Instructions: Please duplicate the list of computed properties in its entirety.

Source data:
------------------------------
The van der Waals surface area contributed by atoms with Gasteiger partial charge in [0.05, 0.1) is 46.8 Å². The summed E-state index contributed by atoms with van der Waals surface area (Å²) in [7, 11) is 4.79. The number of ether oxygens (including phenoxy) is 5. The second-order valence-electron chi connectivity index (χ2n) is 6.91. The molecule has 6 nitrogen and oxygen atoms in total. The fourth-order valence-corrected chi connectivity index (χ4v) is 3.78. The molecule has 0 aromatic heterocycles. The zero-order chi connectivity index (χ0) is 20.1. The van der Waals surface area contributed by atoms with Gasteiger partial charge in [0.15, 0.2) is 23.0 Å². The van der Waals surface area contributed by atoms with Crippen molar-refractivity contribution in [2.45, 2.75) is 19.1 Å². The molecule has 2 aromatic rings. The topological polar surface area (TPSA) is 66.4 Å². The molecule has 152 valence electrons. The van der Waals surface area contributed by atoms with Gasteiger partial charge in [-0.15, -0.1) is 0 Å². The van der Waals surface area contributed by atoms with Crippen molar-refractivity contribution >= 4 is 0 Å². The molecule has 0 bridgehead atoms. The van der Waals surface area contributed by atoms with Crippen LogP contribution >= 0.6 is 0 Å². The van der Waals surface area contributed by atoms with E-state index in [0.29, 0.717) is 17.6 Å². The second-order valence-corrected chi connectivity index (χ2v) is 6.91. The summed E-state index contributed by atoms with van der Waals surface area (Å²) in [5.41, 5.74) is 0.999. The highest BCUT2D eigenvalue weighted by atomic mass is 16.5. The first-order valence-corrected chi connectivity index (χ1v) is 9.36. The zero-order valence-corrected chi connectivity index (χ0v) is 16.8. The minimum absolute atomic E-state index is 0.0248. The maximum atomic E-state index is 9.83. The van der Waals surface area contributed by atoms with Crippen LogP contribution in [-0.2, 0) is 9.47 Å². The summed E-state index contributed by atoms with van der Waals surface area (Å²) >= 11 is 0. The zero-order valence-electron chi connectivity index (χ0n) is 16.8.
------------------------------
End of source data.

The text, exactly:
The van der Waals surface area contributed by atoms with Gasteiger partial charge in [0.05, 0.1) is 46.8 Å². The summed E-state index contributed by atoms with van der Waals surface area (Å²) in [7, 11) is 4.79. The number of ether oxygens (including phenoxy) is 5. The second-order valence-electron chi connectivity index (χ2n) is 6.91. The molecule has 6 nitrogen and oxygen atoms in total. The fourth-order valence-corrected chi connectivity index (χ4v) is 3.78. The molecule has 0 aromatic heterocycles. The zero-order chi connectivity index (χ0) is 20.1. The van der Waals surface area contributed by atoms with Gasteiger partial charge in [0.15, 0.2) is 23.0 Å². The van der Waals surface area contributed by atoms with Crippen molar-refractivity contribution in [2.45, 2.75) is 19.1 Å². The molecule has 2 aromatic rings. The topological polar surface area (TPSA) is 66.4 Å². The molecule has 152 valence electrons. The van der Waals surface area contributed by atoms with Gasteiger partial charge in [-0.15, -0.1) is 0 Å². The van der Waals surface area contributed by atoms with Crippen molar-refractivity contribution >= 4 is 0 Å². The molecule has 0 bridgehead atoms. The van der Waals surface area contributed by atoms with Crippen LogP contribution >= 0.6 is 0 Å². The van der Waals surface area contributed by atoms with E-state index in [0.29, 0.717) is 17.6 Å². The second-order valence-corrected chi connectivity index (χ2v) is 6.91. The summed E-state index contributed by atoms with van der Waals surface area (Å²) in [5.41, 5.74) is 0.999. The highest BCUT2D eigenvalue weighted by atomic mass is 16.5. The first-order valence-corrected chi connectivity index (χ1v) is 9.36. The zero-order valence-corrected chi connectivity index (χ0v) is 16.8. The minimum absolute atomic E-state index is 0.0248. The maximum atomic E-state index is 9.83. The van der Waals surface area contributed by atoms with Crippen LogP contribution in [-0.2, 0) is 9.47 Å². The summed E-state index contributed by atoms with van der Waals surface area (Å²) >= 11 is 0. The zero-order valence-electron chi connectivity index (χ0n) is 16.8.